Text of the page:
Book Excerpt: Johann Hari Is in Search of Our Stolen Attention Span

In his new book, Johann Hari talks about our shrinking attention span, and why it's a bigger problem than we think.

4 min read
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Book: Stolen Focus

Author: Johann Hari

Publisher: Bloomsbury

Do you ever find yourself scrolling through your phone while you're watching a movie?

Do you often scroll past a video because its a few seconds too long, or can't read more than a page of the book you've been meaning to pick up for the longest time?

You've likely acknowledged, and even made peace with your shrinking attention span, but Johann Hari is here to tell you why this modern epidemic deserves more of your attention.

In his new book, Hari talks about our shrinking attention span, and why it's a bigger problem than we think.

Here's an excerpt from the book:


...It’s because, given all the economic insecurity, people were even more keen to show they were working so they didn’t get laid off.

What this shows is that no big outside force is going to come along and free us from the ratchet to work more and more hours – not even a global pandemic. We will only get it through a collective struggle to change the rules.

But COVID also showed us something else that is relevant to a four-day week. It demonstrated that businesses can change their working practices radically, in a very short period of time, and continue to function well.

When I caught up with him on Zoom in early 2021, Andrew Barnes said to me: ‘If a chief executive of a British bank had said, “We could run a 60,000-person bank from home,” a year and a half ago you’d have said – no chance. Right?’ And yet it happened, pretty seamlessly.

‘So … surely you can run a business in four days, not five?’ Andrew told me other managers used to say to him that a four-day week couldn’t possibly work because they wouldn’t be able to trust their staff if they couldn’t see them.

Andrew called them back and said they should think again now: 'They all work from home. Amazingly, the work got done.'

The way we work seems fixed and unchangeable – until it changes, and then we realise it didn’t have to be like that in the first place.

Ten thousand miles away, in Paris, workers had come up with a parallel proposal to help slow their lives down. Before the rise of smartphones, it was unusual for a boss to contact her worker once she had left the office and gone home.

As a kid, plenty of my friends had parents with demanding jobs – but I almost never saw them get phoned by their employer once they got home. It was rare in the 1980s: when work was over, it was over. The only people who lived on permanent call were doctors, presidents and prime ministers.

But since our work lives came to be dominated by email, there’s a growing expectation that workers will respond at any time, day or night. One study found that a third of French professionals felt they could never unplug, for fear of missing out on an email they were expected to reply to.

Another study found that just the expectation that you should be on call causes workers anxiety, even if they don’t actually get contacted on any given night. In effect, the idea of work hours has disappeared, and we are all on call all the time.

By 2015, French doctors explained they were seeing an explosion in patients suffering from ‘le burnout ’, and voters started to demand action – so the French government commissioned Bruno Mettling, the head of the telecoms company Orange, to study the evidence and figure out a solution.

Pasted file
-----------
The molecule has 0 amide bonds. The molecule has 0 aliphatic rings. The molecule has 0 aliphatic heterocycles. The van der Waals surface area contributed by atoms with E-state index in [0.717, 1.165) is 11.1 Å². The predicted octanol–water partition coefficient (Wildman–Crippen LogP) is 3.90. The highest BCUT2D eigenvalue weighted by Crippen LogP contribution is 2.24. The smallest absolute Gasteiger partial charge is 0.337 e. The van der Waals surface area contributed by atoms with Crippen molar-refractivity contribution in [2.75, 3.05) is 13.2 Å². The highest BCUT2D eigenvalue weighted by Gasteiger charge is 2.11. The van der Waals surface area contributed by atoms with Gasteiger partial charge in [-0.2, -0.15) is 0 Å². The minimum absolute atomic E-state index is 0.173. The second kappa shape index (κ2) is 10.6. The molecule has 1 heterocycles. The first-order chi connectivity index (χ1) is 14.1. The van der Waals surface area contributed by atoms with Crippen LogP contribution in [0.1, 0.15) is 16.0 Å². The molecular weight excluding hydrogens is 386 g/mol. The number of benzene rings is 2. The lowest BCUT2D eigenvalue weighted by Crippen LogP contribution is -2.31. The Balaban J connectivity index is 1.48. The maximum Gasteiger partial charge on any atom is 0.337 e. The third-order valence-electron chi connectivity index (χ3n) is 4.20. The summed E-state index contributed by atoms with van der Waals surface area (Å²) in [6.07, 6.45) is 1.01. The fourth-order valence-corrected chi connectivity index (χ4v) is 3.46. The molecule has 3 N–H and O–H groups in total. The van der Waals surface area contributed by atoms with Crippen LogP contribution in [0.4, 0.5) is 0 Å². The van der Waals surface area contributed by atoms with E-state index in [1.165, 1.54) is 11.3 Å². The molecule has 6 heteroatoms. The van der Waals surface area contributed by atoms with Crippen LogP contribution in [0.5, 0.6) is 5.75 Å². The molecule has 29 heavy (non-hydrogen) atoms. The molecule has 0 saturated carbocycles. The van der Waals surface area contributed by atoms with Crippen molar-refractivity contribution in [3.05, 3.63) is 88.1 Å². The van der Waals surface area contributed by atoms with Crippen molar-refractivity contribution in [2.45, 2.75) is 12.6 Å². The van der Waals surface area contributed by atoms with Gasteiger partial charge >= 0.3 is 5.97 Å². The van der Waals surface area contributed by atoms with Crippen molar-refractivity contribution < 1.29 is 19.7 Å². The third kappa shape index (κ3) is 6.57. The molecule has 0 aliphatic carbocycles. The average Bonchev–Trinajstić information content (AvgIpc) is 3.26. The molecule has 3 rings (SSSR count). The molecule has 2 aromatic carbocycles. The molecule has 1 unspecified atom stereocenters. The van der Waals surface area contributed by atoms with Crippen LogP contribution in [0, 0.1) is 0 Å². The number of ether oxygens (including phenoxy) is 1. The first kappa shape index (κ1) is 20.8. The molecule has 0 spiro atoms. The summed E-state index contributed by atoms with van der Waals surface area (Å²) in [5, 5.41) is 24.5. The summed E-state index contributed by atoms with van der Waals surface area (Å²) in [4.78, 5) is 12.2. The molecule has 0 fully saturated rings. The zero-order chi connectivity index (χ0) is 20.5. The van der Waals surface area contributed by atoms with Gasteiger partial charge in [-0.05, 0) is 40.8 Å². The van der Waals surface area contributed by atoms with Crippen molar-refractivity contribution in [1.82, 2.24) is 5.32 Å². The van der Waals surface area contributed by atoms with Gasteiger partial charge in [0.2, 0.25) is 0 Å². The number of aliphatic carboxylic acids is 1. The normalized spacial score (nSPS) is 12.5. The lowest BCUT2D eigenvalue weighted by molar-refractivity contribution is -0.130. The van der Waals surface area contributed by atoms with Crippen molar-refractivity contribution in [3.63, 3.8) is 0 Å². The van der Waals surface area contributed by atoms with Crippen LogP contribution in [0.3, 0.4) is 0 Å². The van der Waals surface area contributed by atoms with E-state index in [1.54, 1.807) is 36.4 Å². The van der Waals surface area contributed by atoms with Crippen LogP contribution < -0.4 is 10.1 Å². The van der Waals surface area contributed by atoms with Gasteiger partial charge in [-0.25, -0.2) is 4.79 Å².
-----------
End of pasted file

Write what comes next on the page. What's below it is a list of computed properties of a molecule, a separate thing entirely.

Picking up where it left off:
He concluded that this constantly-on-call way of working was disastrous for people’s health and their ability to do their jobs. He proposed a significant reform: he said that everyone should have a ‘right to disconnect’.

This right is simple.

It says: you are entitled to clearly defined work hours – and you are entitled, when those work hours are over, to unplug and not have to look at email, or to have any other work contact.

So in 2016, the French government passed this into law. Now any company with more than fifty people has to formally negotiate with its workers to agree the hours in which they can be contacted – and all other hours are out of bounds. (Smaller companies can draw up their own charters but don’t have to formally consult their workers.)

Since then, several companies have faced penalties for trying to force people to respond to email out of hours. For example, the pest-control company Rentokil had to pay a local branch manager € 60,000 (around $70,000 in the US and £ 50,000 in the UK) in compensation aft er it had complained he didn’t respond to out-ofhours emails.

In practice, when I went to Paris and spoke to my friends who work for companies there, they said change is happening too slowly on this – the law is not being enforced by a tough regulator, so most French people haven’t yet experienced a big shift .


But it’s a first step in the direction we all need to travel. Sitting in a café in Paris, I thought about what I had seen.

There’s no point giving people sweet self-help lectures about the benefits of unplugging unless you give them a legal right to do it.

In fact, lecturing people who aren’t allowed to unwind by their bosses about the benefits of unwinding becomes a kind of maddening taunt – it’s like lecturing famine victims on how they’d feel better if they had dinner at the Ritz.

If you have an independent fortune and you don’t need to work, then you can probably make these changes now.

But for the rest of us, we need to be part of a collective struggle in order to reclaim the time and space that has been taken from us – so we can finally rest, and sleep, and restore our attention.

(Excerpted with permission from 'Stolen Focus' by Johann Hari, published by Bloomsbury.)

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Topics:  work from home   COVID 

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